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Grilled Figs Stuffed with Blue Cheese

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When I see fresh figs I like to buy them and this recipe for Grilled Figs Stuffed with Blue Cheese is one of the ways I like to prepare them.

Figs are picked ripe so are fragile and don’t really appear in abundance. Despite what I read about the availability of fresh figs they seem to appear and disappear with no real pattern. If I see them I decide right then, if I’m getting them or not. They will surely be gone if I wait another day to decide. But for me their scarcity makes them seem like a treat.

The entire fig is edible and their smooth, sweet taste pairs well with cheese, cured meats, nuts, vinegars, honey, cinnamon and cardamom, as well as herbs like rosemary and thyme. My two favourite ways to serve fresh figs are stuffed with cheese or sliced on top of a pizza with caramelized onions, roasted garlic, spinach and pine nuts.

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Buying Fresh For Grilled Figs

Depending where you are in the world there are several varieties of figs. In the produce sections I frequent I see two varieties; black Mission figs and the green Kadota variety. For my everyday cooking style I buy what’s available, as long as they look fresh, and I’m happy to make this recipe with whatever I find.

Is Blue Cheese Safe For A Gluten Free Diet

Blue cheese is now known to be safe for a gluten free diet. The Canadian Celiac Association has a short paragraph on page 10 of this newsletter and The Spruce Eats has this extensive article titled Blue Cheese Is Gluten-Free: A Research Update.

Prosciutto, Pancetta or Bacon For Grilled Figs

Prosciutto, pancetta and bacon are all similar pork products that cooks often substitute for one another. But there is a difference and sometimes it is worth buying the right one for the recipe.

Bacon and pancetta are both cured but are still considered raw so they should be cooked before eating. Bacon is smoked after being cured which gives it a completely different taste. Prosciutto comes from the hind leg of the pig, the ham. It is air-dried and salt cured slowly over months or even years.

For this recipe and my everyday palate, I use prosciutto or pancetta. They do taste different but I enjoy them both. Bacon is not the taste I want in this dish.

Let me know in the comments below if you tried these Grilled Figs and what you thought. And in case you don’t see any figs here are a few ‘not-so-everyday’ dishes I like to cook on the grill each summer.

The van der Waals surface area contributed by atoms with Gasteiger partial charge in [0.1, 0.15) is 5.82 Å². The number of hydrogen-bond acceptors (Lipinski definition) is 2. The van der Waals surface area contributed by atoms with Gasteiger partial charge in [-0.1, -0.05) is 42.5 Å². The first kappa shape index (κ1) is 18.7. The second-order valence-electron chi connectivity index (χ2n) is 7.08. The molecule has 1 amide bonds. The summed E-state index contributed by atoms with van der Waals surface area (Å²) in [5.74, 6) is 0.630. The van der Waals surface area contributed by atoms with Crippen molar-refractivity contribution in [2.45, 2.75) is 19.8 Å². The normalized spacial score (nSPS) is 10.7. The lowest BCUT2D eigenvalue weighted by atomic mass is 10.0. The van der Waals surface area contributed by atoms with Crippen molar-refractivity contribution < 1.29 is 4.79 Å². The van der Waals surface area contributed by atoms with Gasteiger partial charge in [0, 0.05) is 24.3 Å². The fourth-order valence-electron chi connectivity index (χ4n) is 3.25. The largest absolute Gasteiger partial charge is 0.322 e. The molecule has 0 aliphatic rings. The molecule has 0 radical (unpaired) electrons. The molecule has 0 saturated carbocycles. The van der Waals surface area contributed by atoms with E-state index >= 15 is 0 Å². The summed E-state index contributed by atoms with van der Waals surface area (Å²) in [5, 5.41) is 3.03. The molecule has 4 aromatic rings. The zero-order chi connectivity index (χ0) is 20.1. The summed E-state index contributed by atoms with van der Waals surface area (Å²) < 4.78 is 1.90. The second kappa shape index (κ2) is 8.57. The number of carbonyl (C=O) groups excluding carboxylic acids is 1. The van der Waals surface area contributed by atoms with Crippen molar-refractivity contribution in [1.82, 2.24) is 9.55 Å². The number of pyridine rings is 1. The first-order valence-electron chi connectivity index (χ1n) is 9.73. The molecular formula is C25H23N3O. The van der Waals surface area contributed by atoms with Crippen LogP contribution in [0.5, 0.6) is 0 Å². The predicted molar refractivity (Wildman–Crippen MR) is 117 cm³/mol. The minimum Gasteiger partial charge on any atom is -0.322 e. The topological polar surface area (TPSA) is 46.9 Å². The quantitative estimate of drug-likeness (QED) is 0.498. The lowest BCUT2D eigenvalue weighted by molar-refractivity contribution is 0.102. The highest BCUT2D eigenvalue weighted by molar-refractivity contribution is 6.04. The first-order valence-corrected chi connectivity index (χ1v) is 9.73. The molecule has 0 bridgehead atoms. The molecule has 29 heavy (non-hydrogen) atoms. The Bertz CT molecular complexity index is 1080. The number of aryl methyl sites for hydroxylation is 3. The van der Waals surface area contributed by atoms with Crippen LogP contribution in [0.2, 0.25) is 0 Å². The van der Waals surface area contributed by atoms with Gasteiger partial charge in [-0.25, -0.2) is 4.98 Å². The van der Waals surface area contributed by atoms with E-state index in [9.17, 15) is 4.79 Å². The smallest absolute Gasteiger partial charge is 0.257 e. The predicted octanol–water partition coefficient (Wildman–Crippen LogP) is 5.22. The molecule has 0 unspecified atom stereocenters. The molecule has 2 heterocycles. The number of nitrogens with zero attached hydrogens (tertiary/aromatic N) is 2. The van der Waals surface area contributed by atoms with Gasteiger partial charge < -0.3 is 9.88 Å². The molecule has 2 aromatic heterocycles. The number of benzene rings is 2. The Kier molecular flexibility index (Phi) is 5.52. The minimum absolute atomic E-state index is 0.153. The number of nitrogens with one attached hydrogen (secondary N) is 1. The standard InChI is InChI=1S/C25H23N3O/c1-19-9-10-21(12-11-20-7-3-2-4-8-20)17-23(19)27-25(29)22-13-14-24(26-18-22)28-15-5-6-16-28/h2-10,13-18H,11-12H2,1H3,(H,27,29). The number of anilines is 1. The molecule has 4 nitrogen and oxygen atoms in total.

More Recipes – Not Your Everyday Grilling

Grilled Shrimp Martini

Grilled Shrimp Martinis served on a dock.

Deconstructed Grilled Caesar Salad

Deconstructed Grilled Caesar Salad with gluten free croutons and Parmesan cheese wafers

Grilled Sausage and Vegetable Pizza

Gluten free Grilled Sausage and Vegetable Pizza

Southwestern Grilled Vegetable Pasta

A bowl of Southwestern Grilled Vegetable Pasta

Grilled Fruit Skewers with Honey Cinnamon Glaze

Grilled Fruit Skewers with Honey Cinnamon Glaze

Grilled Peaches

Grilled Peaches with raspberries


12 fresh figs
6-12 thin slices of prosciutto or pancetta, halved lengthwise if long
3 oz blue cheese, crumbled or chopped
¼ cup walnuts, toasted and chopped
1 Tbsp cognac or brandy
COOKING – vegetable or olive oil
FINISHING – balsamic vinegar or balsamic glaze


Cut a slit in each fig starting at the stem and going about ¾ of the way down.
FILLING – In a small bowl mash cheese, nuts and cognac together.
Gently press some filling in the middle of each fig being careful not to break it.
Wrap each fig with prosciutto or pancetta and secure with a toothpick. Can be made in advance and refrigerated for several hours.
GRILLING – Preheat barbecue.
When hot lightly brush figs with oil and place on grill.
Cook 1-2 minutes, turn once and cook another 1-2 minutes. They are ready when prosciutto has grill marks and cheese is starting to ooze out.
SERVING – Sprinkle with balsamic vinegar or drizzle with balsamic glaze.


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